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Colombia, rebels open peace talks in Cuba
Updated: 2005-12-17 10:17

Exploratory peace talks between Colombia and its second-largest rebel group began Friday in Cuba with help from the Nobel Prize-winning author Gabriel Garcia Marquez and facilitators from Spain, Norway and Switzerland.

Given the history of failed attempts at peace in Colombia, the nation's peace commissioner urged all parties involved in the talks to work to regain the confidence of Colombia's people.

"Our main concern at this time is to gain trust," said Luis Carlos Restrepo, speaking at the official opening of negotiations. "Colombia can't take any more setbacks."

Rather than making specific demands, the two sides were meeting to agree on parameters for future peace talks. Restrepo, who was representing the Colombian government, promised to be realistic and responsible in talks with the rebels.

For his part, the representative of the National Liberation Army, or ELN, promised to listen to the Colombian government's position, but said the rebels would not accept any superficial solution and called for large-scale changes in the social, economic and political structure of the country.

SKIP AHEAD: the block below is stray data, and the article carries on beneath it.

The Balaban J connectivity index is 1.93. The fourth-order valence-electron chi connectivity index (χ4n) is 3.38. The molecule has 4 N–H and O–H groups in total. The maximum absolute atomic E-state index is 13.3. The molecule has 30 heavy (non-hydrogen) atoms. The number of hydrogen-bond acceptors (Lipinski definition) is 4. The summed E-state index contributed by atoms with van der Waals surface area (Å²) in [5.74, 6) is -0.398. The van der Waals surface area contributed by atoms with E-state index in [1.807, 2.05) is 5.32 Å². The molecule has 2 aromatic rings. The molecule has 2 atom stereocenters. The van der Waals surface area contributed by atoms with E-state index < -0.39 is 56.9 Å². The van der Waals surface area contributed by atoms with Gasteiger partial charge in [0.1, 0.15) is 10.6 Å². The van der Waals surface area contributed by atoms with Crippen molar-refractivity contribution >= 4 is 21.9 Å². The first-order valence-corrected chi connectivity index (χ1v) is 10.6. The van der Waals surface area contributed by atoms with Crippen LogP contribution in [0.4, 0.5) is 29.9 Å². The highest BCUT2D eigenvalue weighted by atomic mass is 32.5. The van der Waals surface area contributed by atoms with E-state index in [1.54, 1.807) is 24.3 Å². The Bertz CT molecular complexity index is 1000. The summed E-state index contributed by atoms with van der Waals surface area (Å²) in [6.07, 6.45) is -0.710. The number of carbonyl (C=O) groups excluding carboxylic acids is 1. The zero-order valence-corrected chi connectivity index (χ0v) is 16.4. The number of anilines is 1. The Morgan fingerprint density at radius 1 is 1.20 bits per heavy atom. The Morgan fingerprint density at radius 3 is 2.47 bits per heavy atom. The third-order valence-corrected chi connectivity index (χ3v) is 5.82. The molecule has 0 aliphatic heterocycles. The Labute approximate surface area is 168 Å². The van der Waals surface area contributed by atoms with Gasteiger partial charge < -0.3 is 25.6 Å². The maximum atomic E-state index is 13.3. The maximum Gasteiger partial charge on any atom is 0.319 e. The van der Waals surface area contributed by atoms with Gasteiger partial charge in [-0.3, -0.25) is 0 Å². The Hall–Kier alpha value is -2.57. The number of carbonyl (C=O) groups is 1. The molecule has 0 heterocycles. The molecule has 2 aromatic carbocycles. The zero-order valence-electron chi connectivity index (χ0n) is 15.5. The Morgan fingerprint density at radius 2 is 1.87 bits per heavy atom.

Antonio Garcia, the military commander of the ELN, promised, however, that his rebel group would not give up easily on peace.

"If the obstacles are big, we'll have to look for support in society, support in the international community," Garcia told reporters.

The ELN and the larger Revolutionary Armed Forces of Colombia, or FARC, have been battling since 1964 to topple Colombia's government and establish a Marxist-style state. The 12,000-strong FARC has shunned peace talks. More than 3,000 Colombians are killed every year in the conflict among Colombia's government troops, leftist rebels and right-wing paramilitary fighters.

Several informal talks between the Colombian government and the ELN have failed since 1998. Earlier this year, Colombian President Alvaro Uribe accused Garcia of frustrating peace efforts.

"It should make then ashamed if they don't arrive at anything this time," said Garcia Marquez, talking on the sidelines of the event. The author did not address the gathering.
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